It is all but certain that Roark will be one of the relievers for Washington, as is All-Star Tyler Clippard and Drew Storen in some role, but what about Rafael Soriano? Soriano stumbled to a 6.48 ERA in the season’s second half and converted only 10-of-15 saves, losing his job to Storen in the process.
Matt Thornton has revived his career after a disastrous beginning with the New York Yankees. Ross Detwiler has had his moments, as has rookie Aaron Barrett.
The bench players will have to include one of the before-mentioned “starters.” That person could be Zimmerman, as he’ll be joined by backup catcher Jose Lobaton, infielder Danny Espinosa, and a few others. The few others are intriguing because constructing a playoff roster is different than the 162-game marathon that is the regular season. Scott Hairston seems like a good choice to be a right-handed pinch-hitter, but Zimmerman may have that role. It’s more likely Nate Schierholtz, a left-handed bat with could play all three outfield spots, makes the roster. Kevin Frandsen could play almost anywhere on the diamond and Danny Espinosa is a slick-fielding middle infielder.
That leaves the last spot to Michael Taylor, a young outfielder that has speed to burn. He could play the role Dave Roberts had with the Red Sox in 2004 and we all know how well that worked out.
Don’t be surprised if Soriano, who has a $14 million club option for 2015, doesn’t make the cut. He is clearly not capable of being a reliable closer in the playoffs and his appearances in non-save situations weren’t any better. The following is what the 2014 Washington Nationals NLDS lineup could look like.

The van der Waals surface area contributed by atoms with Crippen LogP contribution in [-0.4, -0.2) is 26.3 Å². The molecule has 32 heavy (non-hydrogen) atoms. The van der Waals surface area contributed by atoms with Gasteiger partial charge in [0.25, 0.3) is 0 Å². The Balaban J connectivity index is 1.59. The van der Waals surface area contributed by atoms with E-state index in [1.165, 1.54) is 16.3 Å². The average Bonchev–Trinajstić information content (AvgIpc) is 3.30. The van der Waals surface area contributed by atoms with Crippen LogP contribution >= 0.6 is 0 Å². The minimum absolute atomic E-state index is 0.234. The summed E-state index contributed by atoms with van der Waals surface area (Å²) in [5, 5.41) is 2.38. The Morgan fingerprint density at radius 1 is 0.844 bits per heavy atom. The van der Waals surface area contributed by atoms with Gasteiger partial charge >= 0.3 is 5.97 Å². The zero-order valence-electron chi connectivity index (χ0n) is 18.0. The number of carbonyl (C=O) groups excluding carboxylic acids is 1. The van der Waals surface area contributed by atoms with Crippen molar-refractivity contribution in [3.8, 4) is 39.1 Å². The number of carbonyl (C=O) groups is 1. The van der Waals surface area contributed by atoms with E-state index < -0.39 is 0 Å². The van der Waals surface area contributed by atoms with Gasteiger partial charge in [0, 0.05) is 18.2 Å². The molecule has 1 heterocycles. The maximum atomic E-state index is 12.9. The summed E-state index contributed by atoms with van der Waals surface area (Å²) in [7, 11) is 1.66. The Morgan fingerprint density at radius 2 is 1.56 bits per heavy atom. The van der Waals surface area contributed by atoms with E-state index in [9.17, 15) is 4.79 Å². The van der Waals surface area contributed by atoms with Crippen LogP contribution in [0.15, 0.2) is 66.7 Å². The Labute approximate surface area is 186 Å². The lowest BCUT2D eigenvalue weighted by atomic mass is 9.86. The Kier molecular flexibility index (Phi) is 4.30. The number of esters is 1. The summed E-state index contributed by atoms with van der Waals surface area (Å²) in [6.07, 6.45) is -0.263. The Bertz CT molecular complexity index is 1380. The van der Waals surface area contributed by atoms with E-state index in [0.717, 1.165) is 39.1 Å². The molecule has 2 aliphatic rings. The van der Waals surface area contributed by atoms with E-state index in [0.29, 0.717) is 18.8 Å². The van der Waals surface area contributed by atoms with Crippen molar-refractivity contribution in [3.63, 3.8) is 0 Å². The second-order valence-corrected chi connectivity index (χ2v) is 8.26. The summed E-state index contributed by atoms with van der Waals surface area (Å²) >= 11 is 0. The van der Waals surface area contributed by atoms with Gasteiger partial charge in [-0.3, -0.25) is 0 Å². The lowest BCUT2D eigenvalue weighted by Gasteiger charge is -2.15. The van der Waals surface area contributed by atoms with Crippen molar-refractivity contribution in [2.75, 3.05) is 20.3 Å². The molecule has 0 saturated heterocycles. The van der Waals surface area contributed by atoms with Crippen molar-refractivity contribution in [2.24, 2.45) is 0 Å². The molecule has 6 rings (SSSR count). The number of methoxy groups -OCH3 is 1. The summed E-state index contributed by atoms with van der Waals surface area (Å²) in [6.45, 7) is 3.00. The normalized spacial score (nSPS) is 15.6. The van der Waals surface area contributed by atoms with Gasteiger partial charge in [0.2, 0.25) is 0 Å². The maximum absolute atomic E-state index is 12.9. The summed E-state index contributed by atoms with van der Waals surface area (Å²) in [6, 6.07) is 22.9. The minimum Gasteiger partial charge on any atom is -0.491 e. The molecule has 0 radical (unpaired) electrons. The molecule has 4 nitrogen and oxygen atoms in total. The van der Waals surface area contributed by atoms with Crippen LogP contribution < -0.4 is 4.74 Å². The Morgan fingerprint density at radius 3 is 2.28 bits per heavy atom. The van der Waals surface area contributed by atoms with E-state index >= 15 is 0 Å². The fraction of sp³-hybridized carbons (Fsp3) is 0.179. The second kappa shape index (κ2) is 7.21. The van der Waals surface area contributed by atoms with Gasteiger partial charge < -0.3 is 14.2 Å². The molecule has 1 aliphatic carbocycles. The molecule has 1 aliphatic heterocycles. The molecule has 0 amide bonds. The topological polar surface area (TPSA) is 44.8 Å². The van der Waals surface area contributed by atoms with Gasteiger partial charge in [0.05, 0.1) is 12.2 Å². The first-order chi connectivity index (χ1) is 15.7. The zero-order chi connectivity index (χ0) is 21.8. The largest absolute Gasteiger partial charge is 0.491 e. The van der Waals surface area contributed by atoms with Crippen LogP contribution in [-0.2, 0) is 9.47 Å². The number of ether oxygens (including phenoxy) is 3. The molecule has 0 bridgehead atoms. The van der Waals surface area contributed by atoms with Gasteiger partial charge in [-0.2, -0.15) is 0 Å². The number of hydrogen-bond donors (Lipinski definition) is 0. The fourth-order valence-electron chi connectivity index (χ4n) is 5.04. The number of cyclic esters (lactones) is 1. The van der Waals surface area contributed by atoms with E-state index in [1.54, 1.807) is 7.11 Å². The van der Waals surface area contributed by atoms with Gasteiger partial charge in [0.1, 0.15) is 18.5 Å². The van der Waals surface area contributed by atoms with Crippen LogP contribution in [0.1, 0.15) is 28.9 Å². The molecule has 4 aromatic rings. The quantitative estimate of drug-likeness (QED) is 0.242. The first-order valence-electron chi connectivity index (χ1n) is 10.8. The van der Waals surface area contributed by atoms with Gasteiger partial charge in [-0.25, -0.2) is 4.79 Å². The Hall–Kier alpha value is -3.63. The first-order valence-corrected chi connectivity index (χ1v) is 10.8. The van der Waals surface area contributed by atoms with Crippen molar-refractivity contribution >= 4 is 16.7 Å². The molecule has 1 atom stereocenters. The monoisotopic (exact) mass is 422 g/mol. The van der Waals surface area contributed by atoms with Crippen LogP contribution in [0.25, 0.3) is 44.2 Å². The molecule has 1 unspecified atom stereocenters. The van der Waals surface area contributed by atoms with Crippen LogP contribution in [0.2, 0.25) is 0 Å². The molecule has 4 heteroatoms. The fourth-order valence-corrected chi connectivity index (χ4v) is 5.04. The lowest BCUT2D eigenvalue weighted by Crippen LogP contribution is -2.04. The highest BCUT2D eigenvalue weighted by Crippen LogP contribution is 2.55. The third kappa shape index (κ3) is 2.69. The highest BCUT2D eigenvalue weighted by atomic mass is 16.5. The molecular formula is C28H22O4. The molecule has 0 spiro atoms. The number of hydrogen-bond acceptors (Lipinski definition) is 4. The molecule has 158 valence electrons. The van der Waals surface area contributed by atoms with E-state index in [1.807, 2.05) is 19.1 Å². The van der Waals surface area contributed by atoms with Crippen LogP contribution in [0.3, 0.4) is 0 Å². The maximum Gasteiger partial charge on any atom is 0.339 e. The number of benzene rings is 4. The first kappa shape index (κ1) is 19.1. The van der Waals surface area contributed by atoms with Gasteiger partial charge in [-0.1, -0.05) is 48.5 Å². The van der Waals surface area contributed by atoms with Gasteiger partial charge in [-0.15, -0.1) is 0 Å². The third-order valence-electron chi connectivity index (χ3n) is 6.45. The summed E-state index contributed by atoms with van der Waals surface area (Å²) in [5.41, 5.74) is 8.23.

CF- Denard Span (L)
3B- Anthony Rendon (R)
RF- Jayson Werth (R)
1B- Adam LaRoche (L)
SS- Ian Desmond (R)
LF- Bryce Harper (L)
C- Wilson Ramos (R)
2B- Asdrubal Cabrera (S)
The above lineup would be if a right-handed pitcher would start, which is much more common than a left-handed pitcher. Only Madison Bumgarner and Francisco Liriano are possible lefties to start against Washington in the divisional round. Their rotation and bullpen could look something like this:
Game 1- Jordan Zimmermann (R)
Game 2- Stephen Strasburg (R)
Game 3- Doug Fister (R)
Game 4- Gio Gonzalez (L)
(L) Matt Thornton
(L) Ross Detwiler
(R) Aaron Barrett
(R) Craig Stammen
(R) Tanner Roark [long reliever]
(R) Tyler Clippard [8th inning]
(R) Drew Storen [closer]
Notice that Soriano isn’t on this projected roster. The only saving grace he may have is Stammen, who allowed six hits and five runs without recording an out in the second-to-last day of the regular season. Finally, here is a possible bench scenario.
C- Jose Lobaton (S)
MI- Danny Espinosa (S)
UTL- Ryan Zimmerman (R)
UTL- Kevin Frandsen (R)
OF- Nate Schierholtz (L)
OF- Michael Taylor (R)
Williams has until 10:00 Friday morning to finalize his roster for the NLDS. Washington is looking for its first trip to the NLCS in franchise history. Before that happens, Williams has to use his best judgment to construct a team that is best fit to win three of five games. Playoff baseball is back in the nation’s capital.